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Six Sigma Toolkit: How to Use a Fishbone Diagram

There are many devices and techniques in the Six Sigma practitioner’s toolkit. As Six Sigma professionals, you are expected to use a broad range of skills in your work. One of the most useful devices to have in your repertoire. Fishbone Diagrams are sometimes known as Ishikawa Diagrams, after their founder Dr. Kaoru Ishikawa, and additionally as Cause & Effect Diagrams. When completed, a Fishbone Diagram resembles a fish skeleton (it’s in the name). This is due to the spine- and rib-like structure the diagram forms. Fishbone Diagrams are most useful in group or team-based activities. Moreover, they are used in process improvement to detect root causes that contribute to process issues. This helpful guide will take you through everything you need to know about Fishbone Diagrams, including how to make your own.

Step 1 – Materials For Your Fishbone Diagram

Creating your fishbone diagram will require several materials. In your group, ensure that you have a whiteboard, some butcher block paper, or a flip chart on which to draw. Sticky notes are useful to have on hand when listing potential causes. Sticky notes allow you to re-arrange your notes as you develop your diagram. Cards are a useful alternative. You might want to consider looking into various software packages designed for producing Fishbone Diagrams, such as EngineRoom for Microsoft Excel.

Step 2 – Stating the Problem

Once you have assembled your materials, write down your problem. Try to be as descriptive and detailed as possible. Cover every perspective you can. Write it down on one side of your whiteboard etc. (this side should be labeled Effect, the other Cause) and then draw your backbone. A simple horizontal line pointing towards your problem.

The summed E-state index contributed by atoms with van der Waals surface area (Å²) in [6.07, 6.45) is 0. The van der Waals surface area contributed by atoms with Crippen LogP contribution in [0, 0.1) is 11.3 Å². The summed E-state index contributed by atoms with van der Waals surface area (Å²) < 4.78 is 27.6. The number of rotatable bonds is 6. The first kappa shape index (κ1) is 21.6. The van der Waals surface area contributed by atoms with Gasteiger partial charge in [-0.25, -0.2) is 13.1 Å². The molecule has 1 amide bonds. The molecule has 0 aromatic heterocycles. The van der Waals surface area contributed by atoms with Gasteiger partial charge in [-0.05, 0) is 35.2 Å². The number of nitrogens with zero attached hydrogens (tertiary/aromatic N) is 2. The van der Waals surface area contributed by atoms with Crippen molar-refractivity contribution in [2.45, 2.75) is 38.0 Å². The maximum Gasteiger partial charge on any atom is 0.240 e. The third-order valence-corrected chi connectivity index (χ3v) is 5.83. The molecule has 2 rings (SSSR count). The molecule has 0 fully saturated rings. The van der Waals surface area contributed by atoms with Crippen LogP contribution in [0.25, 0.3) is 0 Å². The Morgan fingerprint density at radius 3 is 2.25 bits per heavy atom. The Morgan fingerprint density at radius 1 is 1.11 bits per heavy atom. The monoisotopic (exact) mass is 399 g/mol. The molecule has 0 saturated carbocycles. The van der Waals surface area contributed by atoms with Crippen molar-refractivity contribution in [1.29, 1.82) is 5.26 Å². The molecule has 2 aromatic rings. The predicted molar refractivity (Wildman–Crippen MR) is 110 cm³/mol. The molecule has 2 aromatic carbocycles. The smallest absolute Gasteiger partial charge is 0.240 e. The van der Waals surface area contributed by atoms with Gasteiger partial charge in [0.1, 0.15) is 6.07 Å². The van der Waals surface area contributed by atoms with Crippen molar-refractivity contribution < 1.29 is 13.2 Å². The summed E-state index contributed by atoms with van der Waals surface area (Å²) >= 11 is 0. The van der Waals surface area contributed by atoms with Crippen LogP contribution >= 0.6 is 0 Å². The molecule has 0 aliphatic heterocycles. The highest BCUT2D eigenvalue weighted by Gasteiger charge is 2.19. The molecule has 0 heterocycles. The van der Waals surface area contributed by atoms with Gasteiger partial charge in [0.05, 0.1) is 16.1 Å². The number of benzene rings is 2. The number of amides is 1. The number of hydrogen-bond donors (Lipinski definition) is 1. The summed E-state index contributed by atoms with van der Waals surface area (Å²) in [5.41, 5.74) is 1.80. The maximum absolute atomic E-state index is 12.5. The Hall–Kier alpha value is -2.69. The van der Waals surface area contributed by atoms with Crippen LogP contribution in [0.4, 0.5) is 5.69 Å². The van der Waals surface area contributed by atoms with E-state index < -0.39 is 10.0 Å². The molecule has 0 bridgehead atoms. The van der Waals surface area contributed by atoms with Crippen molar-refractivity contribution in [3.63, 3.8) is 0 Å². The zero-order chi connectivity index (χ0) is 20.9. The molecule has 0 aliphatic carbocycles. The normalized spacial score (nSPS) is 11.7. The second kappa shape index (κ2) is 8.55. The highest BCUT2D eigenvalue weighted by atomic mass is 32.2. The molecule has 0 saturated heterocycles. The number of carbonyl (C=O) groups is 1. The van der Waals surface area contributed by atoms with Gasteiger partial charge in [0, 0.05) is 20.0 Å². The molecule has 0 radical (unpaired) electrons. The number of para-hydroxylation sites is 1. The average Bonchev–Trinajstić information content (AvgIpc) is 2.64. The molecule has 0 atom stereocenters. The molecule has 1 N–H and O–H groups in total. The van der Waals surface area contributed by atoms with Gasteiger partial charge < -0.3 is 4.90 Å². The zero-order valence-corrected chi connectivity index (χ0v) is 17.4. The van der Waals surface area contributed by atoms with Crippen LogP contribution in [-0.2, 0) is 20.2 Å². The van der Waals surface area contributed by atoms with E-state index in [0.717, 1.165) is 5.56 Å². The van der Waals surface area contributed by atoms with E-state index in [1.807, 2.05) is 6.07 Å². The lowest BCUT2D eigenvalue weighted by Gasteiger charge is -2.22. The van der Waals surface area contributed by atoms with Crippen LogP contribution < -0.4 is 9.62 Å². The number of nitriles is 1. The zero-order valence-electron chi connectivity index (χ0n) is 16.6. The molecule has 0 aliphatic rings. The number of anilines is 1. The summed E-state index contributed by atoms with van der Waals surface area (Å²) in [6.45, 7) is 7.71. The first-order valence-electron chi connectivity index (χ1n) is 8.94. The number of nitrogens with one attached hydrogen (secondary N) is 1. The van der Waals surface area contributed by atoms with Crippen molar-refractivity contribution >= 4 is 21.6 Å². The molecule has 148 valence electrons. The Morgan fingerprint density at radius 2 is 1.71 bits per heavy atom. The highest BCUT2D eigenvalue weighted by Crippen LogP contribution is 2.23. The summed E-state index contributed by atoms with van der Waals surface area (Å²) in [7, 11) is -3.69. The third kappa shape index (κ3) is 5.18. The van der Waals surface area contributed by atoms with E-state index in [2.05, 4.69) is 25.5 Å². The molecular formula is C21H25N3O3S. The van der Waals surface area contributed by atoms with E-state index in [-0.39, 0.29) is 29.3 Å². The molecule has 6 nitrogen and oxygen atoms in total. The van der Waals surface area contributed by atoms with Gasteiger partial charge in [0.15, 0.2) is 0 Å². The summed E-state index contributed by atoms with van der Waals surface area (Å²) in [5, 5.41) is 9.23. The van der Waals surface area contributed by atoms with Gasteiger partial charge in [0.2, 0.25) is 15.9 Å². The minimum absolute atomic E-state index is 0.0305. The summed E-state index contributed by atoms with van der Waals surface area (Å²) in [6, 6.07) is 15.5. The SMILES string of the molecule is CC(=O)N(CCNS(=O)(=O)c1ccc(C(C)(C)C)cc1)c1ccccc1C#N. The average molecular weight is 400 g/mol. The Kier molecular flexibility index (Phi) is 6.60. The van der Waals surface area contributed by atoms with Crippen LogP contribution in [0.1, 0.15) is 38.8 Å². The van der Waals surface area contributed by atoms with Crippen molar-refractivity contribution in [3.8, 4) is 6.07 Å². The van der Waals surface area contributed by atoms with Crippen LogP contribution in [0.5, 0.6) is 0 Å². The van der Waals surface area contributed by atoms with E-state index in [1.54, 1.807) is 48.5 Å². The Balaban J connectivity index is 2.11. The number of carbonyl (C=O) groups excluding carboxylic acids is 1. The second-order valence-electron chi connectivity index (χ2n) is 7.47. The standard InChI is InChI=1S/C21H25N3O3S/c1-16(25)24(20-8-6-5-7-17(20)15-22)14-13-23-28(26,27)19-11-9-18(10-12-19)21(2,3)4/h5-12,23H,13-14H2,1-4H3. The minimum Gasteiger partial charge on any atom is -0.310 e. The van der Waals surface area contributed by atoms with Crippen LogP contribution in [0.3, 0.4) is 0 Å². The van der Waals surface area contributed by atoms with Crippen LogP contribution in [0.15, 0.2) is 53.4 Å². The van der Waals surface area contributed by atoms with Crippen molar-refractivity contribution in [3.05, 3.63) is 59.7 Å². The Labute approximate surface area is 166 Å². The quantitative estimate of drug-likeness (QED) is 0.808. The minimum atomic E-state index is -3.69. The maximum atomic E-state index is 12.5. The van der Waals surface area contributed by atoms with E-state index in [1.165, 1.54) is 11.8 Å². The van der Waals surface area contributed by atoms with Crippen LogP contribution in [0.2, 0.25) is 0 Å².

Step 3 – Categorize Your Problem

Next, decide on how you intend to categorize your causes. You can do this either of two ways:

  • By function (the most frequently used approach)
  • Or by process sequence

Now you need to include relevant categories for your diagram, usually manufacturing settings, such as Machine, Process, Resources, Measurement, Staff, Environment, and so on. Policies, or high-level decision rules, sometimes replace tasks like Machine and Process, while Procedures, i.e. particular tasks, replace others. All your categories should branch off of the main backbone to create a fishbone shape.

Step 4 – List Your Causes

Now list all the potential causes. Your diagram will lack detail at this point, but brainstorming sessions with your team will help fill out the remaining categories and subcategories. You can also use whatever data you have available. We find that the 5-Why strategy is a good choice here, as it consistently questions your subject, down to the finest details.

Step 5 – Deep Analysis

We recommend taking your analysis as deep as it will go. Techniques like Regression Analysis and Design of Experiments will help you quantify correlation and causation. Don’t forget, the helpfulness of your diagram depends on how far you develop it. The more detailed your diagram, the more detail with which you have to work. It may take some time, but a rigorous approach to designing your Fishbone Diagram will certainly pay off. As you continue to quantify your variables and contributing causes, add any new information to the chart. Be sure to keep to the fishbone structure, with new causes branching off from parent categories with each new addition. There you have it, your own Fishbone Diagram!

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